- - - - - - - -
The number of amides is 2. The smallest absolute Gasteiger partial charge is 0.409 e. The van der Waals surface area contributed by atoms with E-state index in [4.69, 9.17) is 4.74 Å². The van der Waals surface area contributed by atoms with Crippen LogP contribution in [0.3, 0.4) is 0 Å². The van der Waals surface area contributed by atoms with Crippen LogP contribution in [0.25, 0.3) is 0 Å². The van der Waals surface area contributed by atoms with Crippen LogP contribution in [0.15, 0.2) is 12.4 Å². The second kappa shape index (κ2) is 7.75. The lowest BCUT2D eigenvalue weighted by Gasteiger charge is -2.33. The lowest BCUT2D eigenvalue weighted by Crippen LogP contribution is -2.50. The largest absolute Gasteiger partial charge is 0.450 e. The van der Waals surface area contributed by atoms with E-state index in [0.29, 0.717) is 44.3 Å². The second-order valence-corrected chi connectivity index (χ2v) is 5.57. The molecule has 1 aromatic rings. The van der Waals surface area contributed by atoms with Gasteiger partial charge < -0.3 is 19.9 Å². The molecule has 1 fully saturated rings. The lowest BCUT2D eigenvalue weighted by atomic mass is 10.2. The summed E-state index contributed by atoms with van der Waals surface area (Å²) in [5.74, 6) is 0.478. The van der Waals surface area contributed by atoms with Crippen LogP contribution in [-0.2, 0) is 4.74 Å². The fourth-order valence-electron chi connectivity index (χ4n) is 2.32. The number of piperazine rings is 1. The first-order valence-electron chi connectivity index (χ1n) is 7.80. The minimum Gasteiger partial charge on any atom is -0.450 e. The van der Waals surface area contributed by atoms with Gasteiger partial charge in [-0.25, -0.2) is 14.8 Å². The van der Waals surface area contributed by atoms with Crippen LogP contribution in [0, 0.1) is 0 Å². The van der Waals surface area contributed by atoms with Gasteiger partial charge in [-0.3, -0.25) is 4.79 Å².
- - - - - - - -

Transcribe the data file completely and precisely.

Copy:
The number of amides is 2. The smallest absolute Gasteiger partial charge is 0.409 e. The van der Waals surface area contributed by atoms with E-state index in [4.69, 9.17) is 4.74 Å². The van der Waals surface area contributed by atoms with Crippen LogP contribution in [0.3, 0.4) is 0 Å². The van der Waals surface area contributed by atoms with Crippen LogP contribution in [0.25, 0.3) is 0 Å². The van der Waals surface area contributed by atoms with Crippen LogP contribution in [0.15, 0.2) is 12.4 Å². The second kappa shape index (κ2) is 7.75. The lowest BCUT2D eigenvalue weighted by Gasteiger charge is -2.33. The lowest BCUT2D eigenvalue weighted by Crippen LogP contribution is -2.50. The largest absolute Gasteiger partial charge is 0.450 e. The van der Waals surface area contributed by atoms with E-state index in [0.29, 0.717) is 44.3 Å². The second-order valence-corrected chi connectivity index (χ2v) is 5.57. The molecule has 1 aromatic rings. The van der Waals surface area contributed by atoms with Gasteiger partial charge < -0.3 is 19.9 Å². The molecule has 1 fully saturated rings. The lowest BCUT2D eigenvalue weighted by atomic mass is 10.2. The summed E-state index contributed by atoms with van der Waals surface area (Å²) in [5.74, 6) is 0.478. The van der Waals surface area contributed by atoms with Crippen LogP contribution in [-0.2, 0) is 4.74 Å². The fourth-order valence-electron chi connectivity index (χ4n) is 2.32. The number of piperazine rings is 1. The first-order valence-electron chi connectivity index (χ1n) is 7.80. The minimum Gasteiger partial charge on any atom is -0.450 e. The van der Waals surface area contributed by atoms with Gasteiger partial charge in [-0.25, -0.2) is 14.8 Å². The van der Waals surface area contributed by atoms with Crippen LogP contribution in [0, 0.1) is 0 Å². The van der Waals surface area contributed by atoms with Gasteiger partial charge in [-0.3, -0.25) is 4.79 Å².